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animals appears become believe Board body brought called Catholic cause character child Christian Church common considered course divine doctrine doubt effect England English established evidence evil existence expression eyes fact faith feel give given hand heart hope human idea important influence interest Italy judgment labour land least less letter light live look Lord Mary matter means mind moral nature necessary never object once opinion origin parents pass person philosophy poor Pope possession practice present priest principles progress Protestant question reason received regard religion religious respect Roman rule schools seems sense soul speak spirit things thought tion true truth whole workhouse writings
Side 451 - THIS fable my lord devised, to the end that he might exhibit therein a model or description of a college, instituted for the interpreting of nature, and the producing of great and marvellous works, for the benefit of men ; under the name of Solomon's House, or the College of the Six Days
Side 90 - But this I say, brethren, the time is short: it remaineth, that both they that have wives be as though they had none; And they that weep, as though they wept not; and they that rejoice, as though they rejoiced not; and they that buy, as though they possessed not; And they that use this world, as not abusing it: for the fashion of this world passeth away.
Side 121 - Ben Battle was a soldier bold, And used to war's alarms: But a cannon-ball took off his legs, So he laid down his arms! Now, as they bore him off the field, Said he, "Let others shoot, For here I leave my second leg, And the Forty-second Foot...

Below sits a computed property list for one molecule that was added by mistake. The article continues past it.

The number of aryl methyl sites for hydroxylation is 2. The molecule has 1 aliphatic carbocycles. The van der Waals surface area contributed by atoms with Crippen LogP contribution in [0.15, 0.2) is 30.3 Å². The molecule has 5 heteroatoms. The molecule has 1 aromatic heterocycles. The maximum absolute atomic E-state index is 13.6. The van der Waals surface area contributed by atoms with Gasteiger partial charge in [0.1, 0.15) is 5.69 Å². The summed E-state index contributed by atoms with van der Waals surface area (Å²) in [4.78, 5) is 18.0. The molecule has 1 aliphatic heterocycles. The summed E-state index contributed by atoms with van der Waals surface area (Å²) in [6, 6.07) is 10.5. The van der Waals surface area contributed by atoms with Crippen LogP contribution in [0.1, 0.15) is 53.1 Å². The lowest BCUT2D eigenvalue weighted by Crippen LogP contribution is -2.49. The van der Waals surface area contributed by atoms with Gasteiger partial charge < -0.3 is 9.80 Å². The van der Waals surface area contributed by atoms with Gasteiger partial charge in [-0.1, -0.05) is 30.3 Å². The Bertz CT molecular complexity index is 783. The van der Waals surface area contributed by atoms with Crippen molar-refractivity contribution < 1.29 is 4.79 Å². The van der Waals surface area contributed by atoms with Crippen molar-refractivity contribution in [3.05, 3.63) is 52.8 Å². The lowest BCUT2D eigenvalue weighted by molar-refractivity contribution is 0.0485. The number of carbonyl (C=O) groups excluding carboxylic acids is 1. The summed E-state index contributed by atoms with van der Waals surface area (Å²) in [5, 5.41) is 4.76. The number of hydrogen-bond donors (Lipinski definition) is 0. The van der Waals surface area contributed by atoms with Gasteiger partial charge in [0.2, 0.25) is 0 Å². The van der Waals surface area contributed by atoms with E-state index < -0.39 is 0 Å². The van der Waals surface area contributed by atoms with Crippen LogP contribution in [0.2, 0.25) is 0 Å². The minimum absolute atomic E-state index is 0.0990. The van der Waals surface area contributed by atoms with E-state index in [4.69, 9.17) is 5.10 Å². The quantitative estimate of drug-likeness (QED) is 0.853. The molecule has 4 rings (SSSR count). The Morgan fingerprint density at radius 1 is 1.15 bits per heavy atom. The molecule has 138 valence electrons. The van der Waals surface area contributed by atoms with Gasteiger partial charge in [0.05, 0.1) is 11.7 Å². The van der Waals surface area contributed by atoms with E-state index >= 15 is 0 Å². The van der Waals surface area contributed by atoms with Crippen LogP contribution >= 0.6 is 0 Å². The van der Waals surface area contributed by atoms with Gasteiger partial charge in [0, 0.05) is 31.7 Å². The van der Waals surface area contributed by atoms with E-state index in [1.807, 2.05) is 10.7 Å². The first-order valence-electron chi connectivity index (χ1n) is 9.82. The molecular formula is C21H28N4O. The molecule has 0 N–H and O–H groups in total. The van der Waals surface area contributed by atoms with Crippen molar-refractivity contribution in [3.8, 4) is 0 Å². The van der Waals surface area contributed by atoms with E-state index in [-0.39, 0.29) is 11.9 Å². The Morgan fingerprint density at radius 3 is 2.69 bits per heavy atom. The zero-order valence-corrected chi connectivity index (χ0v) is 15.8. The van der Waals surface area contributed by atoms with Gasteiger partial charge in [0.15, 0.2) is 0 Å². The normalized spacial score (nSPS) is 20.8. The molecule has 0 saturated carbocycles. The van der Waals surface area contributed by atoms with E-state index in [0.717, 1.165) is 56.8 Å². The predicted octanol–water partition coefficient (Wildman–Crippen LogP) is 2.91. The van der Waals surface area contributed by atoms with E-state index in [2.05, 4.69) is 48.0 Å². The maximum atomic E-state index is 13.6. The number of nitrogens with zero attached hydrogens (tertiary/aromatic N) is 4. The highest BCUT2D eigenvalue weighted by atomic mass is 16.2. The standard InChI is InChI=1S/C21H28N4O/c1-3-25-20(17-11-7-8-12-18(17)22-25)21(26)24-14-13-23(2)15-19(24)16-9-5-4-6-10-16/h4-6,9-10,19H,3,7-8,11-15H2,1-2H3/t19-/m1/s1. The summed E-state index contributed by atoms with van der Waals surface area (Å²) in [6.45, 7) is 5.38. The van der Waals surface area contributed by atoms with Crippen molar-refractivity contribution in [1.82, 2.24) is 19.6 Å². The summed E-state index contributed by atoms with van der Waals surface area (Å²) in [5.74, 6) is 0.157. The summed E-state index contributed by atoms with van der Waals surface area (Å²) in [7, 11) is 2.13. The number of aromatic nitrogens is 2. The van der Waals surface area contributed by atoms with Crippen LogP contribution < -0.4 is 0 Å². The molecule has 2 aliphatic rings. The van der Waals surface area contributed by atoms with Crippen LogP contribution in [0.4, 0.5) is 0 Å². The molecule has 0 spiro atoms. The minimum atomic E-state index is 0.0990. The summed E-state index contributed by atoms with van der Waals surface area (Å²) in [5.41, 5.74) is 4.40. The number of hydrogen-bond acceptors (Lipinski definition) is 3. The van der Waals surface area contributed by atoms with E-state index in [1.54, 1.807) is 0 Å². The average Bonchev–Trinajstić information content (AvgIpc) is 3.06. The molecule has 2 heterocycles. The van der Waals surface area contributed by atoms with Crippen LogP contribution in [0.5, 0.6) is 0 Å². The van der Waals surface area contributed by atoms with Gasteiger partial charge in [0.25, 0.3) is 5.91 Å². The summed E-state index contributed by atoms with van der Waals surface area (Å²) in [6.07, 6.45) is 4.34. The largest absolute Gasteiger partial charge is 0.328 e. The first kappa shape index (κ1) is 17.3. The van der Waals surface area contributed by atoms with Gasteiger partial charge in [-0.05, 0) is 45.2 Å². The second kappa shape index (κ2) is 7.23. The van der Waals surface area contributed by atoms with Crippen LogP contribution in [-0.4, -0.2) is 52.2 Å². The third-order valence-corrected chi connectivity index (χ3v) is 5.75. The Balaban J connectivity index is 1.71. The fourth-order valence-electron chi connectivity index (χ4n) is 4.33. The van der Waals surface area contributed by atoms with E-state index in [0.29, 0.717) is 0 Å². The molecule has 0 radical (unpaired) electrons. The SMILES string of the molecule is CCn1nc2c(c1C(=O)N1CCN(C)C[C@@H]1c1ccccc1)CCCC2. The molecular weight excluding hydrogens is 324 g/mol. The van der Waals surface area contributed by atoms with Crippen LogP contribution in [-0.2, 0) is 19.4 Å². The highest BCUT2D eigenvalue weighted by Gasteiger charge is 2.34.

Side 104 - Strong against tide the enormous whale Emerges as he goes. But stronger still in earth and air, And in the sea the man of prayer, And far beneath the tide: And in the seat to faith assigned, Where ask is have, where seek is find, Where knock is open wide.
Side 92 - Alas ! — how light a cause may move Dissension between hearts that love ! Hearts that the world in vain had tried, And sorrow but more closely tied ; That stood the storm, when waves were rough, Yet in a sunny hour fall off, Like ships that have gone down at sea, When heaven was all tranquillity...
Side 115 - Fonder of purl and skittle-grounds than truth. Silence, ye gods ! to keep your tongues in awe, The muse shall tell an accident she saw. Pat Jennings in the upper gallery sat ; But leaning forward, Jennings lost his hat ; Down from the gallery the beaver flew, And spurned the one, to settle in the two.
Side 413 - We look before and after, And pine for what is not: Our sincerest laughter With some pain is fraught; Our sweetest songs are those that tell of saddest thought.
Side 68 - To my mind it accords better with what we know of the laws impressed on matter by the Creator that the production and extinction of the past and present inhabitants of the world should have been due to secondary causes, like those determining the birth and death of the individual. When I view all beings not as special creations but as the lineal descendants of some few beings which lived long before the first bed of the Silurian system was deposited, they seem to me to become ennobled.
Side 67 - Therefore I should infer from analogy that probably all the organic beings which have ever lived on this earth, have descended from some one primordial form, into which life was first breathed.